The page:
图书图片
PDF
ePub

Into your guided power: this is the man. [To Bertram. King. Why then, young Bertram, take her, she's thy wife.

Ber. My wife, my Liege? I fhall befeech your High-
nefs,

In fuch a business give me leave to use
The help of mine own eyes.

King. Know'st thou not, Bertram,
What the hath done for me?

Ber. Yes, my good Lord,

But never hope to know why I fhould marry her.
King. Thou know'st, she has rais'd me from my fick-
ly bed.

Ber. But follows it, my Lord, to bring me down
Muft anfwer for your raifing? I know her well:
She had her breeding at my father's charge:
A poor phyfician's daughter my wife!

Rather corrupt me ever!

Disdain

King. 'Tis only title thou difdain'ft in her, the which

I can build up: ftrange is it, that our bloods,

Of colour, weight, and heat, pour'd all together,
Would quite confound diftinction, yet stand off
In differences, fo mighty. If the be
All that is virtuous, (lave what thou diflik'ft,
A poor phyfician's daughter,) thou dislik’st
Of virtue for the name: but do not fo.

(13) From lowest place when virtuous things proceed,
The place is dignify'd by th' doer's deed.

Where great addition fwells, and virtue none,
It is a dropfied honour; good alone,
Is good without a name. Vilenefs is fo :
The property by what it is fhould go,
Not by the title. She is young, wife, fair;
In these, to nature she's immediate heir;

(13) From lowest Place, whence virtuous Things proceed,

The Place is dignified by th' Doer's Deed.] 'Tis ftrange, that none of the Editors could perceive, that both the Sentiment and Grammar are defective here. The eafy Correction, which I have given, was prescribed to me by the ingenious Dr. Thirlby.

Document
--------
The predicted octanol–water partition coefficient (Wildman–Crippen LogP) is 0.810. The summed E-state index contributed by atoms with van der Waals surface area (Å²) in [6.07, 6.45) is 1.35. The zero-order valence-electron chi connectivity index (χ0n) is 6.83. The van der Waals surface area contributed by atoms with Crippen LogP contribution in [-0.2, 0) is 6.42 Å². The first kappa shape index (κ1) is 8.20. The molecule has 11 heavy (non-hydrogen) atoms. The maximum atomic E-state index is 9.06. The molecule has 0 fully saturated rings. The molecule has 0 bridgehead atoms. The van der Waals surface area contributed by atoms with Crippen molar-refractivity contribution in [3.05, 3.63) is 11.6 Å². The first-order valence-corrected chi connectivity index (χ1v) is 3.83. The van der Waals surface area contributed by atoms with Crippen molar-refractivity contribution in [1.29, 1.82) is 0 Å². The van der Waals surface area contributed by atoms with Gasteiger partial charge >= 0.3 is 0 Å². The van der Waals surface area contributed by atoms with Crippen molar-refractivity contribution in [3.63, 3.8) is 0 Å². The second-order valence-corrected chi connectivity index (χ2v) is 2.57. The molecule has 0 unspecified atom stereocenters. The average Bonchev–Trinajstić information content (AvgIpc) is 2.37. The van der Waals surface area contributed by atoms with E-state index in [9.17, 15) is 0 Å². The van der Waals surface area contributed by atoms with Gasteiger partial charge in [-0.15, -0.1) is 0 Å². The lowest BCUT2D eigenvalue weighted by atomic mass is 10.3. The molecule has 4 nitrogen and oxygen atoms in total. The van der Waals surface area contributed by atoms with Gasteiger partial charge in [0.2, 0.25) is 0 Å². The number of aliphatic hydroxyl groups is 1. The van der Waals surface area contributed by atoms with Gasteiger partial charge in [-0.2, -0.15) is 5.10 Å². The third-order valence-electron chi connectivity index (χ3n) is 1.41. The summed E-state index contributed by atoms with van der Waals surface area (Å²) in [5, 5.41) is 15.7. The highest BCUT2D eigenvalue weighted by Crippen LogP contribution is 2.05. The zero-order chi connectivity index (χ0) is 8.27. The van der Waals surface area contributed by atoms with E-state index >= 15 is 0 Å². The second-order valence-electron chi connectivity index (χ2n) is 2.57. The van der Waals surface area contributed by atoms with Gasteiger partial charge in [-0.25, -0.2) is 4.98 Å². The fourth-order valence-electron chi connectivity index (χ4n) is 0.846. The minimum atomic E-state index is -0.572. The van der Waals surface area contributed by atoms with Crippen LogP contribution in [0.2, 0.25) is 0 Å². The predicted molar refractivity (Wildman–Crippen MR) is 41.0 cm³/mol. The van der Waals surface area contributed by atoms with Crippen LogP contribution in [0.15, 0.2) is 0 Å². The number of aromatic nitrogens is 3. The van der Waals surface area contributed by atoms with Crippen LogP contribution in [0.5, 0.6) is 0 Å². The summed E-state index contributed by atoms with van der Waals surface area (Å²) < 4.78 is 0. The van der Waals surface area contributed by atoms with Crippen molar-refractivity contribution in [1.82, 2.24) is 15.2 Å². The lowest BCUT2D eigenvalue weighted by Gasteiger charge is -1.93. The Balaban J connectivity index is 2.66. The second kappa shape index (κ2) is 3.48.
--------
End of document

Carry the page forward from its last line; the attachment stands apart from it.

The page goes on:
And

And these breed honour: That is honour's fcorn,
Which challenges itself as honour's born,
And is not like the fire. Honours beft thrive,
When rather from our acts we them derive
Than our fore-goers: the mere word's a flave
Debaucht on every tomb, on every grave;
A lying trophy; (14) and as oft is dumb,
Where duft and damn'd oblivion is the tomb
Of honour'd bones, indeed. What should be faid
If thou can't like this creature as a maid,

I can create the reft: virtue and fhe,

Is her own dow'r; honour and wealth from me.
Ber. I cannot love her, nor will ftrive to do't.

King. Thou wrong'ft thyfelf, if thou fhould'ft ftrive to chufe.

Hel. That you are well reftor'd, my lord, I'm glad : Let the reft go.

King. (15) My honour's at the stake; which to defend, I muft produce my power. Here, take her hand, Proud fcornful boy, unworthy this good gift! That doft in vile mifprifion fhackle

up

My love, and her defert; that canst not dream,
We, poizing us in her defective scale,

Shall weigh thee to the beam; that wilt not know,
It is in us to plant thine honour, where

[blocks in formation]

Where Duft and damn'd Oblivion is the Tomb.

Of honour'd Bones, indeed, what should be faid?] This is fuch pretty Stuff, indeed, as is only worthy of its accurate Editors! The Transposition of an innocent Stop, or two, is a Task above their Diligence: efpecially, if common Sense is to be the Result of it. The Regulation, I have given, muft ftrike every Reader so at firft Glance, that it needs not a Word in Confirmation.

(15) My Honour's at the Stake; which to defeat

I must produce my Pow'r.] The poor King of France is again made a Man of Gotham, by our unmerciful Editors: What they make him fay, is mere mock-reasoning: For he is not to make use of his Authority to defeat, but to defend, his Honour.

We

We please to have it grow. Check thy contempt:
Obey our will, which travels in thy good;
Believe not thy difdain, but presently
Do thine own fortunes that obedient right,
Which both thy duty owes, and our power
Or I will throw thee from my care for ever
Into the staggers, and the careless lapse

claims

Of youth and ignorance; my revenge and hate
Loofing upon thee in the name of justice,
Without all terms of pity. Speak, thine answer.
Ber. Pardon, my gracious Lord; for I fubmit
When I confider,

My fancy to your eyes.

What great creation, and what dole of honour
Flies where you bid; I find, that she, which late
Was in my nobler thoughts most base, is now
The praised of the King; who, fo enobled,